By Amy Wenk
The Church of Scientology’s rezoning request to allow a move into southern Sandy Springs slammed into neighborhood opposition at a community-developer resolution meeting April 23.
It was the initial public discussion for the application, which is scheduled to go before the Sandy Springs City Council on June 16.
Now based in Dunwoody, the church wants to move to 5395 Roswell Road, at the corner of Glenridge Drive south of I-285. The location is two miles north of Buckhead and less than two miles west of Brookhaven.
The zoning application is being closely watched by the High Point Civic Association, which covers Sandy Springs south of I-285 and east of Roswell Road to the borders with Atlanta and DeKalb County.
The Church of Scientology is the controversial church founded by science fiction writer L. Ron Hubbard and featuring such high-profile members as actors Tom Cruise and John Travolta.
Alan Powell, the president of the High Point group, said his organization has no issues with the church but does have questions about the maintenance and uses of the building. He said the building has not been well cared for during the time church members have owned it.
Church members purchased the property around 2005. The congregation plans to renovate the 46,000-square-foot structure and must seek rezoning because current conditions limit the site to office and professional use.
“We really aren’t asking for a significant change … just the right to have a religious institution on the property,” said Woody Galloway of Dillard & Galloway, the attorney for the church.
He said the church will spend more than $3 million to convert the interior of the building. “The existing perimeter will not change.”
But for an hour and a half, neighbors raised concerns, complaints and questions to the church’s representative.
In addition, a group of four women, one of them a city resident, came to City Hall to protest Scientology and quietly captured the conversation on camera. They post videos online and protest monthly at the church’s current home in Dunwoody.
Traffic congestion and parking shortages topped the list of concerns for speakers from such affected neighborhoods as Round Hill Condominiums and Winfield Glenn.
“It will just destroy the quality of life there at Round Hill,” said Richard Herren, an association board member. He said he already hears a constant shriek of skidding wheels from his home.
That’s probably because that portion of Roswell Road has seven traffic lights in an area that should have only two, said Kent Garner of the Winfield Glen Homeowners Association.
“We have a huge problem with the traffic right now on Roswell Road,” Round Hill resident Patty Burns said.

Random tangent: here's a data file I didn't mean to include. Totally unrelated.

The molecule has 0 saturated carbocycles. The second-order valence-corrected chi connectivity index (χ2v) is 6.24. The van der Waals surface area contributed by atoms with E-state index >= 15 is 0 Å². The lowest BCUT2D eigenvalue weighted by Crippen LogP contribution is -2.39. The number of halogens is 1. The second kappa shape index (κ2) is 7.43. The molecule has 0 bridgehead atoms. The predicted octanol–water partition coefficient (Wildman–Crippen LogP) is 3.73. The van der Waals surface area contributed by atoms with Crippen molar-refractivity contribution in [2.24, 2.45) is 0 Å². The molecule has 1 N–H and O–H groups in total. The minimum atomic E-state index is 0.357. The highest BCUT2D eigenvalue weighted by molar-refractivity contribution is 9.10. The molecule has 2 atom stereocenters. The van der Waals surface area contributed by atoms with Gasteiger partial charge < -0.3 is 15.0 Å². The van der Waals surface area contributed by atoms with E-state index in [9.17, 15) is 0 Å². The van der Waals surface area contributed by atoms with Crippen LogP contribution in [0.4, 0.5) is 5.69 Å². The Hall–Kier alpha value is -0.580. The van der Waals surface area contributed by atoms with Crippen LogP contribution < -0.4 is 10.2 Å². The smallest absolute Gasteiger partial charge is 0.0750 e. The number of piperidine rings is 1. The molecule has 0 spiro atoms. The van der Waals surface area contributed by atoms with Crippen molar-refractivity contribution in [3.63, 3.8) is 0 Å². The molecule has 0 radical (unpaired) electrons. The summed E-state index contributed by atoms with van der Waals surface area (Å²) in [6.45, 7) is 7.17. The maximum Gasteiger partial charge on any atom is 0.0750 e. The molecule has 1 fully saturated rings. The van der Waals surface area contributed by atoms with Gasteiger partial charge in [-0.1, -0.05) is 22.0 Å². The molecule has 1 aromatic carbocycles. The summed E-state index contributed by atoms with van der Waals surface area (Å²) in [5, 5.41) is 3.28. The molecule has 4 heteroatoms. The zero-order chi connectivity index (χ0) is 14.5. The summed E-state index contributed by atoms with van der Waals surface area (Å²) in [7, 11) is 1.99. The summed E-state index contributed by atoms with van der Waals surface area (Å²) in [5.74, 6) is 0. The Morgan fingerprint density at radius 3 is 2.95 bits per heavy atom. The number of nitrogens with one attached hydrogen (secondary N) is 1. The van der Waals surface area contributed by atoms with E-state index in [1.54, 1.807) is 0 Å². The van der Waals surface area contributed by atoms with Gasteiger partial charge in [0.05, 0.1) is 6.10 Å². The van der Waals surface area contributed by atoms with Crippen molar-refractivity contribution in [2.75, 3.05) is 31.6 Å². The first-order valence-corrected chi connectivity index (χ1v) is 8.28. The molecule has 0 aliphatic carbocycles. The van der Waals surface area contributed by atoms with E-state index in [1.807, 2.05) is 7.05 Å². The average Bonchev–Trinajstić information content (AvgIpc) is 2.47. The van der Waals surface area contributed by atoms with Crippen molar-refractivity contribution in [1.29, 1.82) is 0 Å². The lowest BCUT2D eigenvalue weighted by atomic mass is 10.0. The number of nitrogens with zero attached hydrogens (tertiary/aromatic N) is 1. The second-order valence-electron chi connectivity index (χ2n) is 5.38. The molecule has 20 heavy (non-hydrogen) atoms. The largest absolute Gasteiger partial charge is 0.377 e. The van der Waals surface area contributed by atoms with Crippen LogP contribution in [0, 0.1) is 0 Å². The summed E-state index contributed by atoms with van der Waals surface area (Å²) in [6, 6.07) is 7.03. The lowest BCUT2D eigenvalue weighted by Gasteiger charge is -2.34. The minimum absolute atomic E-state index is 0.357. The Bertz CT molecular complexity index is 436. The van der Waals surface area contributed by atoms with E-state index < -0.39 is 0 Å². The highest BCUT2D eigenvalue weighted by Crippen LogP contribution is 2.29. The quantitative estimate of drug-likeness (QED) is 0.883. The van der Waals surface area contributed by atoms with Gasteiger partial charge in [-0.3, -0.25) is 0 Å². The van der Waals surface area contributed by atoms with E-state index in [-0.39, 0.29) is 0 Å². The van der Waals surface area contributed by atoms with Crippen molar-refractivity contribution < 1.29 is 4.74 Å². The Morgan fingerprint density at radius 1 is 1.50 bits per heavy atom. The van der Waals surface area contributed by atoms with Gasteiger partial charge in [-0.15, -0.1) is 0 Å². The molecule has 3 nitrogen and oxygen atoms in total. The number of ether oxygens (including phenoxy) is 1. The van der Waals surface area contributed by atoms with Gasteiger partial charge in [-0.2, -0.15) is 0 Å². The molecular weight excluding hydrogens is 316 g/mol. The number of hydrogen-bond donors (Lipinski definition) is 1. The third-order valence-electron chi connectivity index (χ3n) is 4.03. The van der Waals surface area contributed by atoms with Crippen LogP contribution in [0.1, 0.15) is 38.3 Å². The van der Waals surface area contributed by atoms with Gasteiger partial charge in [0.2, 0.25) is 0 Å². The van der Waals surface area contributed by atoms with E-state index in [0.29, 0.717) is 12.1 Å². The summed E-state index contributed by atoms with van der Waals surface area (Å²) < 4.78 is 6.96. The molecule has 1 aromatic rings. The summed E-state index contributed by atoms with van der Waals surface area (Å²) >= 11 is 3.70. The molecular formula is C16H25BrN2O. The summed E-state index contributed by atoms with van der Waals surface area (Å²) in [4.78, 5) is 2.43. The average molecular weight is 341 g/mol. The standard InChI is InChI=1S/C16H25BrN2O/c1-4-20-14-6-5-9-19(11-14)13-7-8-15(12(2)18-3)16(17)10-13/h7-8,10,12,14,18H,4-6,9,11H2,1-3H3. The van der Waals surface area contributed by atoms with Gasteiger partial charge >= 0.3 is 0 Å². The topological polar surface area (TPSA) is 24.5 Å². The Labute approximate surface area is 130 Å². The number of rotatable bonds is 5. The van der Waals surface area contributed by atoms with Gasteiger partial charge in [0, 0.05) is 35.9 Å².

She said city transportation planner Mark Moore told her the church would bring 40 more cars to the road each morning and evening.
“If you add anything else, it’s just going to get worse,” said Round Hill resident Gloria Sartogo, who had two car accidents in two years near the community entrance. “There’s just no other way out” of the development.
Galloway said the Church of Scientology is not like a traditional Christian church where large crowds attend one service.
“It’s spread out,” he said, noting members often attend one-on-one counseling or classes similar to Sunday school.
The church has 600 active members, but gatherings usually would be small, he said. The maximum capacity of the sanctuary is 200.
“On an extra-good week, they have 100,” Galloway said. “They do intend to grow.”
As far as parking, he said the 83 spaces would be sufficient; the city requires 46 based on a standard calculation. For special events, Galloway said, the church would seek offsite parking, shuttle patrons or provide a police presence for traffic control.
Trisha Thompson, the zoning committee chairwoman with the Sandy Springs Council of Neighborhoods, proposed several conditions for the rezoning: no overnight stays at the facility; no Narcotics Anonymous meetings; and action by the church to address sidewalks on Roswell Road and Glenridge Drive.
Thompson also wants to ensure adequate parking and limit people at gatherings. “At this time, the applicant has been unwilling to add a capacity cap,” she said.
Community Development Director Nancy Leathers reminded residents that while she will address their concerns, she also must protect the rights of the church. “Religious institutions have broad rights under the U.S. Constitution.”
The church’s application will go before the Planning Commission on May 21. Staff will draft conditions after researching many of the resident concerns, Leathers said, and she anticipates a clause regarding large events.